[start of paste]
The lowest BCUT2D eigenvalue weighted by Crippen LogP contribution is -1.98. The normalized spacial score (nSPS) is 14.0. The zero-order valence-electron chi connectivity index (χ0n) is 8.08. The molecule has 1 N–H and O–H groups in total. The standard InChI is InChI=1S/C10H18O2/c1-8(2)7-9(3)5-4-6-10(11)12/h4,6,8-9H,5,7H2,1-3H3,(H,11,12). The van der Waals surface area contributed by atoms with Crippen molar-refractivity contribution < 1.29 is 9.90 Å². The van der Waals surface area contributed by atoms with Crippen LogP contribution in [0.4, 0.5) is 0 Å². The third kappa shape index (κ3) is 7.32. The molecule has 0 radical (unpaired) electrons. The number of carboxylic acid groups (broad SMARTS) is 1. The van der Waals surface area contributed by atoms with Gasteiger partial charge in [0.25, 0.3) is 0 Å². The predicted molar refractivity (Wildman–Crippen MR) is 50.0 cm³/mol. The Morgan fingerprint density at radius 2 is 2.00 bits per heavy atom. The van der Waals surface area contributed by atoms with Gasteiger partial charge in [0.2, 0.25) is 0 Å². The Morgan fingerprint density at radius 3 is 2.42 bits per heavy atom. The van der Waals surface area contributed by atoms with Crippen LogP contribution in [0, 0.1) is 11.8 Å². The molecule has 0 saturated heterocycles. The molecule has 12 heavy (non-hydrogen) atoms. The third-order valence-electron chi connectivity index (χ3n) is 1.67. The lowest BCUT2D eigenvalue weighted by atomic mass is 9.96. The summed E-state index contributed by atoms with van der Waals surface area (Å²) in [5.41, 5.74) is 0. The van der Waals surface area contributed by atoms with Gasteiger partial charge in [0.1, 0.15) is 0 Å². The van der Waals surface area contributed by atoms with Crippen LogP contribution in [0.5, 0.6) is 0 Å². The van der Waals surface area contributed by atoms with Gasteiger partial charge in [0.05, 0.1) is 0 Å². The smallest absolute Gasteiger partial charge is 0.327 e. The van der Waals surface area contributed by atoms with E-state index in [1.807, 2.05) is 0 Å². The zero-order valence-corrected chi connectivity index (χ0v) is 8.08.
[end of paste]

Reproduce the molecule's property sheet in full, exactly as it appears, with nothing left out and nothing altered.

The lowest BCUT2D eigenvalue weighted by Crippen LogP contribution is -1.98. The normalized spacial score (nSPS) is 14.0. The zero-order valence-electron chi connectivity index (χ0n) is 8.08. The molecule has 1 N–H and O–H groups in total. The standard InChI is InChI=1S/C10H18O2/c1-8(2)7-9(3)5-4-6-10(11)12/h4,6,8-9H,5,7H2,1-3H3,(H,11,12). The van der Waals surface area contributed by atoms with Crippen molar-refractivity contribution < 1.29 is 9.90 Å². The van der Waals surface area contributed by atoms with Crippen LogP contribution in [0.4, 0.5) is 0 Å². The third kappa shape index (κ3) is 7.32. The molecule has 0 radical (unpaired) electrons. The number of carboxylic acid groups (broad SMARTS) is 1. The van der Waals surface area contributed by atoms with Gasteiger partial charge in [0.25, 0.3) is 0 Å². The predicted molar refractivity (Wildman–Crippen MR) is 50.0 cm³/mol. The Morgan fingerprint density at radius 2 is 2.00 bits per heavy atom. The van der Waals surface area contributed by atoms with Gasteiger partial charge in [0.2, 0.25) is 0 Å². The Morgan fingerprint density at radius 3 is 2.42 bits per heavy atom. The van der Waals surface area contributed by atoms with Crippen LogP contribution in [0, 0.1) is 11.8 Å². The molecule has 0 saturated heterocycles. The molecule has 12 heavy (non-hydrogen) atoms. The third-order valence-electron chi connectivity index (χ3n) is 1.67. The lowest BCUT2D eigenvalue weighted by atomic mass is 9.96. The summed E-state index contributed by atoms with van der Waals surface area (Å²) in [5.41, 5.74) is 0. The van der Waals surface area contributed by atoms with Gasteiger partial charge in [0.1, 0.15) is 0 Å². The van der Waals surface area contributed by atoms with Crippen LogP contribution in [0.5, 0.6) is 0 Å². The van der Waals surface area contributed by atoms with Gasteiger partial charge in [0.05, 0.1) is 0 Å². The smallest absolute Gasteiger partial charge is 0.327 e. The van der Waals surface area contributed by atoms with E-state index in [1.807, 2.05) is 0 Å². The zero-order valence-corrected chi connectivity index (χ0v) is 8.08.